Enough Said

Think Progress: 7 Outrageous Things South Sudan’s Leaders Have Done Instead of Making Peace

A month ago, the two protagonists in South Sudan’s civil war promised to make peace within 60 days. However, as explained by Enough's Sudan and South Sudan Policy Analyst Akshaya Kumar in a guest post for ThinkProgress, current president Salva Kiir and former vice-president Riek Machar done almost everything but make peace- issuing bizarre decrees, increasing weapons stockpiles, and generally avoiding the hard work of ending a war.  Read More »

Daily Beast Op-ed: Creating Consequences for South Sudan’s Political Elite

As South Sudan marked its third independence day amid ongoing conflict, Enough Project Sudan and South Sudan Policy Consultant Justine Fleischner wrote about her recent experience with displaced youth in Bentiu, South Sudan, the dire situation that the conflict has created for millions of civilians, and the need to establish consequences for the leaders' failure to cooperate toward creating a peaceful solution.  Read More »

Voices of Congo: Mamafrica and Products With a Purpose

In a web of complex global supply chains, few consumers can say that they share personal relationships with the artisans who craft their clothing and accessories. Mamafrica Designs - an organization based in Bukavu, South Kivu - seeks to provide that connection, while creating a community of beauty, strenght, and resiliance for women in eastern Congo.  Read More »

New Report: Janjaweed Reincarnate

UNAMID

A new Enough Project report traces the movement and atrocities of Sudan's Rapid Support Forces (RSF), a new iteration of the Janjaweed militias. The RSF are an upgraded version of the Janjaweed that the world came to fear in Darfur ten years ago, but are better equipped, centrally commanded, and fully integrated into the Sudanese government’s security structures.  Read More »

Ford Sustainability Report 2013/2014 - A Step in the Right Direction

Ford logo

Unlike in the electronics industry, where tech giants Intel and HP have established themselves as industry leaders in the effort to source 3TG responsibly, the automotive industry has largely lacked a conflict-free champion. Lately, however, Ford has taken steps to distinguish itself as a potential catalyst for industry-wide change. Though much more work must be done to bring the conflict-free initiative to the automotive industry, Ford’s Sustainability Report 2013/2014 is a step in the right direction.  Read More »

Minding the Gap: London hosts unprecedented global summit to end sexual violence in conflict

In an effort to prevent tragedies like the November 22, 2012 attack on Minova and the impunity that followed, actress and UN Special Envoy Angelina Jolie and British Foreign Secretary William Hague co-chaired the first ever Global Summit to End Sexual Violence in Conflict in London on June 10-13. The summit highlighted what can and must be done to address this widespread issue.  Read More »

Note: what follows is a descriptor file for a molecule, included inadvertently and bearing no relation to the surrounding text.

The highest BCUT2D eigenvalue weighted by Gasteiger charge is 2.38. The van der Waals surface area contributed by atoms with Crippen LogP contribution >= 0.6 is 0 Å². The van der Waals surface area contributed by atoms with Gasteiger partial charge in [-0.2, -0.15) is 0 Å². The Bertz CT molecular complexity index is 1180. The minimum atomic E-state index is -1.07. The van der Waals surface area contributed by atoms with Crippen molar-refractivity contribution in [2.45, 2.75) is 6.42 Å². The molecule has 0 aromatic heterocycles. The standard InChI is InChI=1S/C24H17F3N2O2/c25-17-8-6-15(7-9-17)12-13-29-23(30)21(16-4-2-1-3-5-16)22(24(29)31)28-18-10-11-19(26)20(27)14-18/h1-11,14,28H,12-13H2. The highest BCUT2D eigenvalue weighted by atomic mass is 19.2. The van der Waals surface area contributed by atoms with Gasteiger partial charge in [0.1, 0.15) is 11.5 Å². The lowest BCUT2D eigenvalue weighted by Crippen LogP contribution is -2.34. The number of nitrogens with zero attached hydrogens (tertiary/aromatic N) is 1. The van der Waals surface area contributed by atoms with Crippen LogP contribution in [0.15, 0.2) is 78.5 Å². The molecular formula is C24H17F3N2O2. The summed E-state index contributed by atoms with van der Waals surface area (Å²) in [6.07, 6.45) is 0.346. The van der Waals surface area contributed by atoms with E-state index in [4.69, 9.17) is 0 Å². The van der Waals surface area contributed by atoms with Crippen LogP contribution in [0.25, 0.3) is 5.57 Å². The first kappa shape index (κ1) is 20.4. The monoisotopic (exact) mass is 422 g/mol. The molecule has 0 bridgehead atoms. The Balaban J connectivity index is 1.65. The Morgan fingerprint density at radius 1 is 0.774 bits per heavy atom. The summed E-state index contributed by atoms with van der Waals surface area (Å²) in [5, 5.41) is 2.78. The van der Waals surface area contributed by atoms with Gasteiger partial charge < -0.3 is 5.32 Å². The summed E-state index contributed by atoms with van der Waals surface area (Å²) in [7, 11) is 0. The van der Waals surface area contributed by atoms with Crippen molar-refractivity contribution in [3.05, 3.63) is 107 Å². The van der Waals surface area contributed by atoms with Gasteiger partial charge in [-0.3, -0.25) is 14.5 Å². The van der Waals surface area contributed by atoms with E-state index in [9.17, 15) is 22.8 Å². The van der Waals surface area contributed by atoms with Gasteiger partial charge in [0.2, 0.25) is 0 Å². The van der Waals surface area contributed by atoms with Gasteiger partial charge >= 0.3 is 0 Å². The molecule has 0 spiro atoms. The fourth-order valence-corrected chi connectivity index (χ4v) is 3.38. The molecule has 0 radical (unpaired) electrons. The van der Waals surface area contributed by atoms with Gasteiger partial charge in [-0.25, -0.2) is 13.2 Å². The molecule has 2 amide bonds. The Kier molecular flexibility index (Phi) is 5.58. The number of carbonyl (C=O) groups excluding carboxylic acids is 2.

The Hill Op-ed: Freezing Bank Accounts and Tracing Assets: America's New Front Line

Pundits and policymakers alike increasingly push the narrative that America’s influence is waning and that it lacks the leadership to get anything done internationally. Despite the rhetoric plastered across editorial columns, a quiet, but ruthlessly effective effort is targeting and punishing international criminal actors and regimes on America’s newest front lines: the international financial system. Akshaya Kumar and Ken Sofer explain why Congress should give the Department of Treasury's Office of Foreign Assets Control the resources necessary for an expanded mission.  Read More »

Seventy-eight international human rights groups call for a fresh U.S. approach to Sudan and South Sudan

Seventy-eight international human rights groups, including the Enough Project and Humanity United, joined together today to call for a fresh approach to U.S. policy on the war-torn countries of Sudan and South Sudan.  Read More »

The Chebeya Case: Persistence in the Pursuit of Justice

On June 2, the family of murdered Congolese human rights activist Floribert Chebeya filed a lawsuit in Senegal accusing a Congolese police officer of participation in the 2010 killing of Chebeya and his driver, Fidele Bazana. The new charges, filed on behalf of the victims’ relatives, are a welcomed development in an otherwise troubling series of events following Chebeya’s death. Congolese authorities should properly investigate and prosecute these crimes and ensure the families and supporters of the case are protected from intimidation and attack.  Read More »

Fashion Forward in the Democratic Republic of Congo: Ties to Persistence and Peace

All across Congo, artists, models, minority groups, and activists are beginning to stitch together a network dedicated to saving the living treasure of their artisanal and creative practices. Although faced with the destruction of war, the Congolese people are showing fashion and art have ties to peace.   Read More »

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